Why Changing My Major Senior Year Was The Best Decision I Ever Made
There are some people who grow up knowing exactly what they want to do. So, when high school was over and it was time for them to answer the dreaded question, “What are you going to study in college?” they had no problems answering confidently and excitedly.
Then, there were people like me. My answer to that question usually started with a few seconds of awkward “umm,” and then concluded with, “I don’t know yet.” The look people give you when you give them that answer starts to become all too familiar.
“Oh,” and, “Well then…” follow, as they look down at you in pity. You can't help but feel you should just hurry up and pick something, in order to escape the torturous feeling of embarrassment.
For some, picking a college major is the hardest decision they have ever had to make. There’s so much pressure from society and family to decide what you want to do with the rest of your life.
And it's hard, especially when you see so many others who seem to have it all figured out. Friends on social media talk about how they’re going to be doctors, lawyers, teachers and artists when they grow up. This is a constant reminder that, unlike you, they have it figured out.
Or so they make it seem.
Guess what? It’s okay to not know.
I know the pressure seems constant and too much to bear sometimes, but trust me, you WILL figure it out. Some people figure it out later rather than sooner. I was on the "later" side of the spectrum.
I am now a (fifth-year) senior at my university. This is because I just changed my major before the beginning of this semester (for the third time). The past four years have been a whirlwind of emotions and a tiring journey of finding myself and my passions.
I jumped all over the place, gravitating toward English, photography and environmental science as possible majors. After my third year, feeling helpless, restless and very depressed, I dropped out of school for a semester.
I could no longer force myself to go to class for a major I hated and wanted nothing to do with. I had no idea what to do, but I knew I had to at least graduate, even if it killed me.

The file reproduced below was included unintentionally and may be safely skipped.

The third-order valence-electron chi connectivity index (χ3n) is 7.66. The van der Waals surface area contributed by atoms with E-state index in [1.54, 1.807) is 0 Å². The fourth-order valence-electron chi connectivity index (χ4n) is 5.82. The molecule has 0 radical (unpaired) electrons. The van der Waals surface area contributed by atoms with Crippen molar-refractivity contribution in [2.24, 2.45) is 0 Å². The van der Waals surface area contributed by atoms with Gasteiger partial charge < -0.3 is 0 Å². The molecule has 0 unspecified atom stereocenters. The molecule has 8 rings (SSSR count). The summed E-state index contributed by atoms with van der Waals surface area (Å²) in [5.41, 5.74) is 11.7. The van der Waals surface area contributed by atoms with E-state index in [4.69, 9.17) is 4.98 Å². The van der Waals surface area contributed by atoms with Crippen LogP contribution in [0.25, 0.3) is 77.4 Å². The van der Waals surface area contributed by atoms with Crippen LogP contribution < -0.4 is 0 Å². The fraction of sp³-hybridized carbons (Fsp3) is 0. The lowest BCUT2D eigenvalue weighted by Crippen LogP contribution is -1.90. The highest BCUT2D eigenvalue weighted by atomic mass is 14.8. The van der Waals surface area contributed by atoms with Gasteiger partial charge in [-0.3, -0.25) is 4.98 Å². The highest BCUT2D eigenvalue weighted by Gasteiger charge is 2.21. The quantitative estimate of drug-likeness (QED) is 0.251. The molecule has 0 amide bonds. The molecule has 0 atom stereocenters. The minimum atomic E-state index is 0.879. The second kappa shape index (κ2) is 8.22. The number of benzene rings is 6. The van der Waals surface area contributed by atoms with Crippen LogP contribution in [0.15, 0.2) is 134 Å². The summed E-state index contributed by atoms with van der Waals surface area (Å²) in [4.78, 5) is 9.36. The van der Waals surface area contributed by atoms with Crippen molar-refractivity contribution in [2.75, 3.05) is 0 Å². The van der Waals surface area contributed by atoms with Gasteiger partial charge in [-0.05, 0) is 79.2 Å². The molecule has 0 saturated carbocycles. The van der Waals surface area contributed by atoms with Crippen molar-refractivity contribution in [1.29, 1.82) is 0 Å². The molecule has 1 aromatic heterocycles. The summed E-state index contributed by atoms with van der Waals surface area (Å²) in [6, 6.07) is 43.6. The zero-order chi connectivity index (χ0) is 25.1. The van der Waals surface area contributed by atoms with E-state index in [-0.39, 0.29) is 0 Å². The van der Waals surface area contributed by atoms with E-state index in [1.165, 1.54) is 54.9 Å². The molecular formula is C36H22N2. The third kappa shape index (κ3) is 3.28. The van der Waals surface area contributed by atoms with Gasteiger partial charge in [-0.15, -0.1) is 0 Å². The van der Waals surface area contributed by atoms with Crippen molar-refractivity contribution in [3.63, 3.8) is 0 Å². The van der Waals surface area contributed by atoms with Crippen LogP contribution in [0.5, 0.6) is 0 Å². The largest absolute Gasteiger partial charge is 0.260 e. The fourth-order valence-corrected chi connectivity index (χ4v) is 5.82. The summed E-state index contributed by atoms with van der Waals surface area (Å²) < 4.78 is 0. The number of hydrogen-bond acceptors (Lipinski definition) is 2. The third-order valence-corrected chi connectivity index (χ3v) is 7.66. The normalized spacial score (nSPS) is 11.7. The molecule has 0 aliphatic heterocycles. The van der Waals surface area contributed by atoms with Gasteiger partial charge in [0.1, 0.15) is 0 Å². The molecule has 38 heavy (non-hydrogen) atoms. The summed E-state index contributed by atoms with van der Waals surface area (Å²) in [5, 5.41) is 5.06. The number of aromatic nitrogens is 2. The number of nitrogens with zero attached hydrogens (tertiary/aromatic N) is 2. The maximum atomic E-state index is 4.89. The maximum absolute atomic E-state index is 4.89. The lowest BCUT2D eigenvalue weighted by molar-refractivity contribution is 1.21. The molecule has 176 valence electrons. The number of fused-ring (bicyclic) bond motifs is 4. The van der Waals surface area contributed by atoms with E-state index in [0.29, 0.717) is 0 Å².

I decided to go back. I was one year deep into my environmental science degree when I took the class that would change my life forever.
I had just about given up on finding something I actually liked, and was instead settling for something I could tolerate.
With graduation within my sights, I still had a couple of elective credits left, and decided to take a forensic anthropology class to fill one of the spots. Honestly, I picked it because it was an upper level class I thought I could pass easily.
Little did I know that I would fall in love with everything about the class. I actually woke up to go to that class, which was a foreign concept to me.
I finally had that “ah hah!” moment, during the middle of the semester. I had waited four years to feel that feeling.
I cannot describe the weight that was lifted off my shoulders. I literally cried happy tears. This was it! This was what it felt like to know what you wanted to study, and actually be excited about it.
It took me four years to find what I wanted to get my degree in. Now, when people ask me what I’m studying, I answer proudly with my head held high. I know my friends and family can see how passionate and excited I am about it, and I could not be more confident in my decision to change my major to anthropology.
Although it will take me close to six years to finally graduate with my bachelor's, it was all worth it. I don’t regret one second of my journey.
Sometimes, I feel lucky it took me this long to find my passion. I got to experience and learn so many things from my past majors.
When people ask me if I feel sad or mad that I wasted four years of college just to change my major again, I proudly say, “I didn’t waste anything.” Everything that happened before happened for a reason, and I am grateful for every second of struggle I have endured. It led me to a whole new world of academics I absolutely adore.
It almost feels like I’ve been running a marathon for the past four years, and I finally got a chance to stop and breathe.
I am a stronger, smarter, more well-rounded person because of my extended college experience.
If you feel like you hate what you're studying, are thinking about dropping out and are losing hope you will ever be good at anything, stop and think before you make any rash decisions.
You will find that one thing you love and want to declare as your major. It will happen when you least expect it.
Sometimes it takes a few years, but it will happen.
Trust me. I am living proof.